Digital Rights Management

Digital rights management (DRM) was one of the hottest topics to be discussed at the recent Digital Hollywood conference, held March 31, 2005, at the Loews Santa Monica Beach Hotel in (where else?) Santa Monica, California. DRM is a key issue holding up the finalization of the specifications for both HD DVD and Blu-ray, the two competing contenders to become the next-generation optical-disc format.

A whole day of sessions was devoted to DRM. In the two I attended, it was clear that both formats will be launched long before the rights issues are fully played out. It was even suggested that DRM could be in flux for the next 2-5 years. How this might affect early adopters of HD DVD or Blu-ray is still anyone's guess.

If there are multiple DRM technologies, the panelists agreed that they must be able to work with each other in a predictable way to insure that the consumer does not run into a dead end while trying to access the program material. Apple has been remarkably successful with their iTunes service because it is fully integrated, with one company having tight control of the program material providers to insure compatibility at the consumer end. (It's worth noting that no one from Apple participated in any of the Digital Hollywood sessions; one audience member with experience in the company noted that Apple's policy is not to participate in such events!)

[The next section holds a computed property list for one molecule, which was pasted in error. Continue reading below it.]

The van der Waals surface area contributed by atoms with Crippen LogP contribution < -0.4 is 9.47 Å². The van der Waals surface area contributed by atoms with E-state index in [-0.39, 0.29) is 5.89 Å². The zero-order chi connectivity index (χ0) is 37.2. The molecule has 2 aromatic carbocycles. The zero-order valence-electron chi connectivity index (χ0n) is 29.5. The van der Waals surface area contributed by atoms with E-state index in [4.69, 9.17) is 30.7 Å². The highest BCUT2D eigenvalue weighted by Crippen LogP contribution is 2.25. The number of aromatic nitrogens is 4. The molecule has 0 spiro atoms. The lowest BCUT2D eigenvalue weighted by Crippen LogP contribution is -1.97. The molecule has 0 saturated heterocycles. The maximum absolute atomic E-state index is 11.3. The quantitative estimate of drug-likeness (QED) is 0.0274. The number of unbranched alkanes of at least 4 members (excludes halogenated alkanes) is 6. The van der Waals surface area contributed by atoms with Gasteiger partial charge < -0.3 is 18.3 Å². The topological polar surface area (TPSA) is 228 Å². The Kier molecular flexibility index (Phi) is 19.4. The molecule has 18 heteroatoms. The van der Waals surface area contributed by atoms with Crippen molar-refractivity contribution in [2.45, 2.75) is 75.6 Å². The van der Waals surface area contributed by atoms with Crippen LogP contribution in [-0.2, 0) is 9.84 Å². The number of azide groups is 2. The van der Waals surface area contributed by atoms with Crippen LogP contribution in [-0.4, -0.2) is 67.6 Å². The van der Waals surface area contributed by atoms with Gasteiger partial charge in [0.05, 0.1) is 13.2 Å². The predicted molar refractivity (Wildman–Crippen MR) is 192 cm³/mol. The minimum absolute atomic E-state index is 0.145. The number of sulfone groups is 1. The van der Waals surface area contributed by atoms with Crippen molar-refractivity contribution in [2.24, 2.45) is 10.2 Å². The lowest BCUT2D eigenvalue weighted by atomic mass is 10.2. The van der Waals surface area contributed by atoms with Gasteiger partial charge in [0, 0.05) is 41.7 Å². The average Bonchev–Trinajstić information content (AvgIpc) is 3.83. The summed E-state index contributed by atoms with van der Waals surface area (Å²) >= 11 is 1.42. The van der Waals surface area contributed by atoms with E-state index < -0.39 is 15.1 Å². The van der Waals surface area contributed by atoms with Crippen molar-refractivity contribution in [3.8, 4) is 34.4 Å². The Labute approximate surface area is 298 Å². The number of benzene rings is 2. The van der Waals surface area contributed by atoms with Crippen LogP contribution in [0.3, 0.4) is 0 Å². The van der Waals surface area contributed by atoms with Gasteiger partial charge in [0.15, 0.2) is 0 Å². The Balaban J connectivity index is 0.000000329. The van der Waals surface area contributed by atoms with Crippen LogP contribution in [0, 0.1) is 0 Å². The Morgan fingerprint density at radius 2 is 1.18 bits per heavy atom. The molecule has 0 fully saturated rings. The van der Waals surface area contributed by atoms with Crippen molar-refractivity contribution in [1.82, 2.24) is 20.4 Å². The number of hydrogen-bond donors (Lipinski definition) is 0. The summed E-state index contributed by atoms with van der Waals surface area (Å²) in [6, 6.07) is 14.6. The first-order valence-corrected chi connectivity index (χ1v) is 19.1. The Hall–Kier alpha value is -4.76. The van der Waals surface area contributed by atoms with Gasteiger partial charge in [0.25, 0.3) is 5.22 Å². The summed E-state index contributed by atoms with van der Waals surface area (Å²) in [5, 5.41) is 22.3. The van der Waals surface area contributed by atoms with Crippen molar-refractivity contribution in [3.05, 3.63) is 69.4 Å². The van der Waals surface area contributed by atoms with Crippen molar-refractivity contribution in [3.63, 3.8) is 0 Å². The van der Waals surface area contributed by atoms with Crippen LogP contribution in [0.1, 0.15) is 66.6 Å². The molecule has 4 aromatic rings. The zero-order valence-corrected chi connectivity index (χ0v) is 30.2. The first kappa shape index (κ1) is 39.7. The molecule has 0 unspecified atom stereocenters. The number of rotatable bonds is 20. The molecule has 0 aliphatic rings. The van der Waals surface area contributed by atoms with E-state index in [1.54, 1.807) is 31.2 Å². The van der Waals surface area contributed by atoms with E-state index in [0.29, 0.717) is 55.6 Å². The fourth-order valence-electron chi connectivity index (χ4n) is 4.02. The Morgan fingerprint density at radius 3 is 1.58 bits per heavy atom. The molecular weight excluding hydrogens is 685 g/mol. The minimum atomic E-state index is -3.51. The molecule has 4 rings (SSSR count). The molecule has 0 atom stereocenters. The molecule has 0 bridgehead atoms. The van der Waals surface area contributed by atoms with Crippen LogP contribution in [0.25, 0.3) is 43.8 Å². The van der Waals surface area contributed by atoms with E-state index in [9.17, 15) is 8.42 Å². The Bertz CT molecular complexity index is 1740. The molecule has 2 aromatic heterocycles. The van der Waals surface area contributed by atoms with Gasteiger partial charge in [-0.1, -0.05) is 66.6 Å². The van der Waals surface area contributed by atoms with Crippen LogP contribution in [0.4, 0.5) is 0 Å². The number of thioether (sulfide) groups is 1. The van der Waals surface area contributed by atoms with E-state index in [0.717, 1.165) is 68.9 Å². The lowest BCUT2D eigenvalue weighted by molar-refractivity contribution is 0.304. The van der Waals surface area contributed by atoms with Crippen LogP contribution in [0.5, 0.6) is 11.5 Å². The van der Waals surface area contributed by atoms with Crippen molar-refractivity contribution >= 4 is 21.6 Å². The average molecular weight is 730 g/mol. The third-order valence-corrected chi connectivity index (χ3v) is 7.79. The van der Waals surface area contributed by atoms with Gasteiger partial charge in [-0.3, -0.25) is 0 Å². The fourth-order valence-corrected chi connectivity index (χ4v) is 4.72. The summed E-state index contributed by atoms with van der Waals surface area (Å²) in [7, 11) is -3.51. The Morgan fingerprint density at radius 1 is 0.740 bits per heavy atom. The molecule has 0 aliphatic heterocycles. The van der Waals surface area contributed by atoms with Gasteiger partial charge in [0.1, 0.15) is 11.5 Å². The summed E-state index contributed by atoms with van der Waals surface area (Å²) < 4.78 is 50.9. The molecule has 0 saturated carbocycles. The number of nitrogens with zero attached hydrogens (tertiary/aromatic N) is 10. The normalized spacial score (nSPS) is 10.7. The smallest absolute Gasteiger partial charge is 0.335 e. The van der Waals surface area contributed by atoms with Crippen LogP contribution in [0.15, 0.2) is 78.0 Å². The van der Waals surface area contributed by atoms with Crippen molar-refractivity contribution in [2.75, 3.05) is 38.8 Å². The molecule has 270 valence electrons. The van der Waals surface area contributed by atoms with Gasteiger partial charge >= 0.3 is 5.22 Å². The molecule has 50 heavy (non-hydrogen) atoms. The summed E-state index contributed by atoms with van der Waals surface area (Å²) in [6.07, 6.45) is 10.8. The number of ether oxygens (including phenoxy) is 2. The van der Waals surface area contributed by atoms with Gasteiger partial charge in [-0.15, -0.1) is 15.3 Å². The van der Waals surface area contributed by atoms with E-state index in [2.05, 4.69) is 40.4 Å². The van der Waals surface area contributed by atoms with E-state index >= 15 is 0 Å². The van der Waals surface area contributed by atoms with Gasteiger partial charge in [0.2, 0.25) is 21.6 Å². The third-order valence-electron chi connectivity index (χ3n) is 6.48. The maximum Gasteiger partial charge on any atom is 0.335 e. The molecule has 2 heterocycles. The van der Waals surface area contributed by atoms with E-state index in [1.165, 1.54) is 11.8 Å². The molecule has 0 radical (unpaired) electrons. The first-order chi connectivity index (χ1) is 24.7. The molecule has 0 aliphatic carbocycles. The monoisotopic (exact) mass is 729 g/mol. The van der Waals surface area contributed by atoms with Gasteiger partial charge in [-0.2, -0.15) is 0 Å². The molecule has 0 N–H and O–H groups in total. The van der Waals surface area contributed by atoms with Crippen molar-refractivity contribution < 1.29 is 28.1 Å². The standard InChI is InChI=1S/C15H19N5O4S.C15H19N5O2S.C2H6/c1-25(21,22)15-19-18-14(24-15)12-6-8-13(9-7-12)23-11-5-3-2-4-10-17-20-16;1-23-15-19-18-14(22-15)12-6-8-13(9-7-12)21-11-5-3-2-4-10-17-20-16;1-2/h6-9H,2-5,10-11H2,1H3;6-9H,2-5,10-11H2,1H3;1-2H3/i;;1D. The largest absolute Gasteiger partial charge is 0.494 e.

For the industry in general, DRM is far more complex. The whole DRM effort is aimed not only at protecting content, but making sure that this protection produces the required compatibility. Consumers shouldn't have to keep a mental inventory of what they can and can't do with the various products available to them. Can I record program A onto device B and play it back on device C? Will recordings be compatible with devices C and D? How about E? A scenario like that will discourage legal use of the content and encourage legally questionable practices.

With the definition of "fair use" still fuzzy in the digital age, and the consumer having certain expectations about what they can legally do with material they have legally acquired, the industry faces a big challenge in protecting its content while not alienating the consumer who ultimately makes that content profitable. Judging from the panels I attended, they've only just started down that road.

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